In addition to the tri-power for Bonney’s 389 engine, there were a number of other options I learned about such as a tilt steering wheel and power front seat. My car buddy also informed me there was an over the counter 4 way flasher available. Some vehicles came equipped with 4 way flashers in 1966 and others in 1967. Governments mandated 4 way flashers in 1967 or 1968 depending on the source one reads on the Internet. We ordered in a NOS flasher which was installed in Bonney. One more cool accessory.

There are two more options to be added to Bonney. Awesome is all I can say, namely, the front power seat and the tilt steering column. I knew zip about power seats being an option for Bonney. Once I heard about it from my knowledgeable car buddy I wanted one somehow.

It turns out that my buddy and his friend were on a business trip east of Calgary and decided to stop into a junk yard they knew about in Tilley, AB. In this collection of wrecks, my buddy and his friend saw a number of wrecks from the 60s and 70s which they knew had power seats. My buddy established a working relationship with the owner by delivering some parts when he returned to Calgary. We talked about the trip and that there were probably working power seat mechanisms in some of those wrecks.  We planned a trip there once the weather improved so it would be dry.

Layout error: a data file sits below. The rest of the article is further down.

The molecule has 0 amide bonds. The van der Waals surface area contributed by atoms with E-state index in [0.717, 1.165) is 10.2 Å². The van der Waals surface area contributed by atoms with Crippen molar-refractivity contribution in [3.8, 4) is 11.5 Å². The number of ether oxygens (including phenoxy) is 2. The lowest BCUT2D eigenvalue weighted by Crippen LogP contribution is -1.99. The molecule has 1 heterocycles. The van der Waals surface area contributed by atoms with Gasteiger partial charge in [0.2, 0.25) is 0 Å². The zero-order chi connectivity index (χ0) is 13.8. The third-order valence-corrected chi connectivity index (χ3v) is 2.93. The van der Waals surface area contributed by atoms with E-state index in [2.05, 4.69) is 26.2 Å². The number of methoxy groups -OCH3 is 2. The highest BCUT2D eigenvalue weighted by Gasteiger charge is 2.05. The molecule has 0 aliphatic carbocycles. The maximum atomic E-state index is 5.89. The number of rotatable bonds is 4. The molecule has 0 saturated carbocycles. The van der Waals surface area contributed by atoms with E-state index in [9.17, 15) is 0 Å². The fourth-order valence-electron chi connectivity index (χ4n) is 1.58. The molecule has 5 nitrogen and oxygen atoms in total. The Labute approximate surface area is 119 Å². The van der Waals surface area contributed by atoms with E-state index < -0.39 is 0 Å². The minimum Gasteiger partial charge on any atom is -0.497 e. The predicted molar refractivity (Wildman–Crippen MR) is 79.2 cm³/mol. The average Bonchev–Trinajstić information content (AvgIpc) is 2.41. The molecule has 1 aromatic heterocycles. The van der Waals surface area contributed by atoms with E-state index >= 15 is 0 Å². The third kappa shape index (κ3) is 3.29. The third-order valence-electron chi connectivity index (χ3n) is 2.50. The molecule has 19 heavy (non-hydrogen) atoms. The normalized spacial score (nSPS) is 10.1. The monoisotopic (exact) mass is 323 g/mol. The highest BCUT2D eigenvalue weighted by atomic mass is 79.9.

My buddy’s friend also wanted to return with us for a look see so we took off in my truck on a nice warm dry day. My buddy took along his tool kit as he knew it would be needed. When we got there, we asked the owner for a snoop through his collection. The friendly guy gladly agreed so we left and spent a long time looking through his rows of wrecks. During the tour my buddy narrowed down his choice to one wreck which he believed would contain a working power seat mechanism appropriate for Bonney. It was a 1971 Olds station wagon with the passenger door missing and the hood leaning against the opening.

We went back to the office where the owner lent us a battery and cables to test the power seat. Yup, it worked! He had told us to drive my truck to a turn off at the back of the lot so we would be closer to the wreck making it easier to haul the seat to the truck. My buddy and his friend crawled into that mouse infested wreck, unbolted the seat and seat belts and hauled it out the passenger side opening. It was an easy haul to the truck. We drove back to the office so my buddy could negotiate a price for the seat. The agreed upon price was $125.00. Wow, we stopped at the Brooks’ McDonalds so we could celebrate.

We put that disgusting mouse dropping seat with the beautiful power seat mechanism in my back yard and covered it with a tarp until we could get at that power unit. I knew it worked but I had never seen or touched one. Days later, I very carefully removed the mechanism and the side aluminium seat trim which held the controls and placed the whole mechanism on my workbench. The seat I threw into the back of my truck and hauled it off to the dump for only a $6.00 cash dump fee, if you please! I did not touch the mechanism until my buddy showed me what to do.